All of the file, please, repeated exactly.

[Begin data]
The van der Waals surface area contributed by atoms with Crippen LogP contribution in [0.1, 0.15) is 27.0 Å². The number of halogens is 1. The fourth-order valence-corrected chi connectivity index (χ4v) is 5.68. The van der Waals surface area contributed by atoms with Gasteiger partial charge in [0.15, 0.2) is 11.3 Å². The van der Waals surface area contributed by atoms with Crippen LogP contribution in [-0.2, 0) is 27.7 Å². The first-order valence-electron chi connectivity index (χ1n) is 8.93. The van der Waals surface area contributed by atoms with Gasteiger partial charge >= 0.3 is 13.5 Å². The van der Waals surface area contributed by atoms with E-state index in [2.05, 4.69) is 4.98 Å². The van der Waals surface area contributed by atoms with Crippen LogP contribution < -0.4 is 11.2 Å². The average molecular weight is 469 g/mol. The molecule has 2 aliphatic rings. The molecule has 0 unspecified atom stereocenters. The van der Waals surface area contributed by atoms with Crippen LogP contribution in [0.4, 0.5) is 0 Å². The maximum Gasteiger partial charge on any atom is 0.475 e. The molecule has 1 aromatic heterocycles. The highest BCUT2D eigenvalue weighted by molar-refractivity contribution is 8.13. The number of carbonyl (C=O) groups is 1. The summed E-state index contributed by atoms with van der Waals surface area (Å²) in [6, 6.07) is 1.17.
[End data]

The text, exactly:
The van der Waals surface area contributed by atoms with Crippen LogP contribution in [0.1, 0.15) is 27.0 Å². The number of halogens is 1. The fourth-order valence-corrected chi connectivity index (χ4v) is 5.68. The van der Waals surface area contributed by atoms with Gasteiger partial charge in [0.15, 0.2) is 11.3 Å². The van der Waals surface area contributed by atoms with Crippen LogP contribution in [-0.2, 0) is 27.7 Å². The first-order valence-electron chi connectivity index (χ1n) is 8.93. The van der Waals surface area contributed by atoms with Gasteiger partial charge >= 0.3 is 13.5 Å². The van der Waals surface area contributed by atoms with E-state index in [2.05, 4.69) is 4.98 Å². The van der Waals surface area contributed by atoms with Crippen LogP contribution < -0.4 is 11.2 Å². The average molecular weight is 469 g/mol. The molecule has 2 aliphatic rings. The molecule has 0 unspecified atom stereocenters. The van der Waals surface area contributed by atoms with Crippen LogP contribution in [0.4, 0.5) is 0 Å². The maximum Gasteiger partial charge on any atom is 0.475 e. The molecule has 1 aromatic heterocycles. The highest BCUT2D eigenvalue weighted by molar-refractivity contribution is 8.13. The number of carbonyl (C=O) groups is 1. The summed E-state index contributed by atoms with van der Waals surface area (Å²) in [6, 6.07) is 1.17.